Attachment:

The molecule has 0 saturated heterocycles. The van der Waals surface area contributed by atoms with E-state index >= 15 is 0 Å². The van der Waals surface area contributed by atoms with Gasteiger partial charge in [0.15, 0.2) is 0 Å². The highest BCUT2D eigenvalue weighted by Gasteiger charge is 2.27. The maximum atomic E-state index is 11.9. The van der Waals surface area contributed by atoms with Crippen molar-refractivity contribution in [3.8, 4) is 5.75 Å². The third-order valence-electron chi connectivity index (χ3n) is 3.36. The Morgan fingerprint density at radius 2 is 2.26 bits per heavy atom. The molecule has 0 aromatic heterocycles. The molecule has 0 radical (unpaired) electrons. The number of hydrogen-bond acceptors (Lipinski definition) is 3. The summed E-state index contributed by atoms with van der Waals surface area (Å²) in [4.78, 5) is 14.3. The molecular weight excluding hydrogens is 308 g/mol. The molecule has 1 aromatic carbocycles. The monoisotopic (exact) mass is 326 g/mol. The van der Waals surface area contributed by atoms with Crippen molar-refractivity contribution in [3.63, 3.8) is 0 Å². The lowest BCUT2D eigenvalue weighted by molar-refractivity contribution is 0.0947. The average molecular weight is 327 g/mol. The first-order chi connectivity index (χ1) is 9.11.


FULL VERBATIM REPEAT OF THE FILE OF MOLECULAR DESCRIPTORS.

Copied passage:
The molecule has 0 saturated heterocycles. The van der Waals surface area contributed by atoms with E-state index >= 15 is 0 Å². The van der Waals surface area contributed by atoms with Gasteiger partial charge in [0.15, 0.2) is 0 Å². The highest BCUT2D eigenvalue weighted by Gasteiger charge is 2.27. The maximum atomic E-state index is 11.9. The van der Waals surface area contributed by atoms with Crippen molar-refractivity contribution in [3.8, 4) is 5.75 Å². The third-order valence-electron chi connectivity index (χ3n) is 3.36. The Morgan fingerprint density at radius 2 is 2.26 bits per heavy atom. The molecule has 0 aromatic heterocycles. The molecule has 0 radical (unpaired) electrons. The number of hydrogen-bond acceptors (Lipinski definition) is 3. The summed E-state index contributed by atoms with van der Waals surface area (Å²) in [4.78, 5) is 14.3. The molecular weight excluding hydrogens is 308 g/mol. The molecule has 1 aromatic carbocycles. The monoisotopic (exact) mass is 326 g/mol. The van der Waals surface area contributed by atoms with Crippen molar-refractivity contribution in [3.63, 3.8) is 0 Å². The lowest BCUT2D eigenvalue weighted by molar-refractivity contribution is 0.0947. The average molecular weight is 327 g/mol. The first-order chi connectivity index (χ1) is 9.11.